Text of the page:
WeAreSocial’s Robin Grant tagged me (and various others) on Twitter, asking for opinions on Conservative proposals from Tory shadow chancellor George Osborne:
A Conservative government will require all public bodies that want to launch marketing campaigns to state precisely what behaviour change the advertising is designed to bring about, and an element of the advertising agency fee will be made contingent on achieving the desired outcome.
Like Robin post author Simon Collister, I can see good and bad in this. I’m inclined to agree with anything which makes government think much harder about its communications spending: the whole reason I started down the open source technology route with Puffbox was because I felt we were spending too much money, and receiving too little in return. I’m all for bad projects being held to account, and good projects to be held aloft as exemplars.
But it’s going to be incredibly difficult to make such a rule make sense. Too many factors involved, too much hard cash at stake.
If marketing operated in a vacuum, with no external factors – and, by the way, no client involvement / interference – then maybe you could compare the situation before with the situation after, and say that any difference was solely down to the quality of the campaign. But of course it doesn’t. And even if it did, you’d be assuming absolute trust in the measurement of the ‘before’ and ‘after’ – which would, in many cases, be government statistics. You can imagine the worries around conflicts of interest, potential and perceived. And where potentially large sums of money are at stake, lawyers gather.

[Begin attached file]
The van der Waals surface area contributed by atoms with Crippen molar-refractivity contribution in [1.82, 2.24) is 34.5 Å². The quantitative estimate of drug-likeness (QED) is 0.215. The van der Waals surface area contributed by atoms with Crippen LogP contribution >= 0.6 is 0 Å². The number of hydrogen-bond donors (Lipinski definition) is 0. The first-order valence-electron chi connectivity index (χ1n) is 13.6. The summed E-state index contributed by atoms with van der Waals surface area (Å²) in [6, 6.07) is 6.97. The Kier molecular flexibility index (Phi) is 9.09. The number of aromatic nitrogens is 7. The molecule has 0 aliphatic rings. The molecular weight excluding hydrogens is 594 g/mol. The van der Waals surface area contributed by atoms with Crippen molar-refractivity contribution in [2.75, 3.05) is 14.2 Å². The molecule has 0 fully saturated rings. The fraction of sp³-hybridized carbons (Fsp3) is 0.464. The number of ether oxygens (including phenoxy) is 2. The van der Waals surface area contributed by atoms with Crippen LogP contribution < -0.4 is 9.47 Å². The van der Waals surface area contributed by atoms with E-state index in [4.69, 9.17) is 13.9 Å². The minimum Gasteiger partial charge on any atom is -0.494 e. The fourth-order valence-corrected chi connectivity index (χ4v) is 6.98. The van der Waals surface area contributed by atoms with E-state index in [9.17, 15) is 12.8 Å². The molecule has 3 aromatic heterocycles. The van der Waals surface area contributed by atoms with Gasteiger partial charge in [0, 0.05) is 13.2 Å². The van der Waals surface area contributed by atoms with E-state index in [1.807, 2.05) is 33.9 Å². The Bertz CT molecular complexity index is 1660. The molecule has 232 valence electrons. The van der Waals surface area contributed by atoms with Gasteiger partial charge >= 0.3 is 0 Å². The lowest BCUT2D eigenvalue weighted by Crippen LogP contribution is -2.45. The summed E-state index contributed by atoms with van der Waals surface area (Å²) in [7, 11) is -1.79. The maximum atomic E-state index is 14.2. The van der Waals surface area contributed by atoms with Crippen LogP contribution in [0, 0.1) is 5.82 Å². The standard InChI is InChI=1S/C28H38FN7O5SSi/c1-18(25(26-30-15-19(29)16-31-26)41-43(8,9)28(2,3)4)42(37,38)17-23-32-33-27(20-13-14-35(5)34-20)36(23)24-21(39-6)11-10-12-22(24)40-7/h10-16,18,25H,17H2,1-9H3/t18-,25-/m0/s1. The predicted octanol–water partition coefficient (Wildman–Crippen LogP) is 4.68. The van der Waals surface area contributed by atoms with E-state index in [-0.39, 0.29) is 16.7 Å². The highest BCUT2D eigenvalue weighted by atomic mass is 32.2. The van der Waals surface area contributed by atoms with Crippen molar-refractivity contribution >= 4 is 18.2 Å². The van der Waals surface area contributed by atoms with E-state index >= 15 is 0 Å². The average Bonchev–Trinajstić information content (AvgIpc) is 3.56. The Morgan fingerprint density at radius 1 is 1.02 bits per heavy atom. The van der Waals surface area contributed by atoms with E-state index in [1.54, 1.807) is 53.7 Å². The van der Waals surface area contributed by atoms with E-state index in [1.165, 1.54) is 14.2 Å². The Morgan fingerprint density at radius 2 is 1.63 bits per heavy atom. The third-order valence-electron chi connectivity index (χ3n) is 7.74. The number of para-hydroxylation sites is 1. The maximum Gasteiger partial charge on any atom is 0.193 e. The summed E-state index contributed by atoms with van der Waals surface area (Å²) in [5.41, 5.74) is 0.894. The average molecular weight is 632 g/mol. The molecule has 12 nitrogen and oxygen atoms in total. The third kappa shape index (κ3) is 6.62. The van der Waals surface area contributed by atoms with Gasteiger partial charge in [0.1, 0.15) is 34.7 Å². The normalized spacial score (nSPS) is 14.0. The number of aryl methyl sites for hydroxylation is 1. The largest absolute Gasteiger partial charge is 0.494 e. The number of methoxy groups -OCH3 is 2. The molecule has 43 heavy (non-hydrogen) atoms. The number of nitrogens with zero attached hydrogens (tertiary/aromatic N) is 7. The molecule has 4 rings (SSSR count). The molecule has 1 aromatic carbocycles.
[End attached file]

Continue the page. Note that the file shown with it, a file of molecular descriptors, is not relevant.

And what would happen if the target were exceeded, perhaps considerably? No reward? All stick, no carrot?
Robin wonders if any such rules would be applied to websites and other social media. I’d draw a distinction between scenarios where you are doing the communicating on behalf of the client, and where you’re enabling the client to communicate themselves. Virtually everything Puffbox does is the latter: more’s the pity, sometimes. So the only metrics my output can be judged on are the deliverables: did we do what we said we’d do, in the agreed time and for a reasonable budget. And on those, I’ve got no worries whatsoever.
Bottom line: I doubt this would change much for me, and others in similar situations. We’re only as good as our last job, as they say; and it would only bring the threat one step closer. Same threat though. And that’s fine.
One thought on “Payment on results”
Many advertising/marketing agencies work this way already and have done for decades. Some actually encourage it, it’s not a new way of working.
If you’re good you’ll get paid if you’re not you won’t. You agree the metrics, the success levels/triggers and the reward structure with the client in advance and proceed from there.
Most of the time the government is trying to change behaviour or perception. The commercial world tends to measure success in cold hard sales, there are many methods and devices for tracking the effect of campaigns and marketing activity – which could also be applied to a government campaign.
Often research will be done to determine the baseline at time of commencement.
A good marketeer or strategist takes into account all the external factors and variables when planning the campaign, from the creative to delivery to redemption – and that includes the client if necessary. Most agencies calculate and already know the success of every activity they undertake both for their own records and because their commercial clients already demand it.
If it makes department think harder and more strategically then great. It should shake up some agencies that see government as a cash cow with less responsibilities than the open market.
A marketing campaign is one thing but designing and delivering a tool for the client to use, modify and populate themselves (which you’d have no control over) is another. Should this come to pass, Puffbox should be ok!
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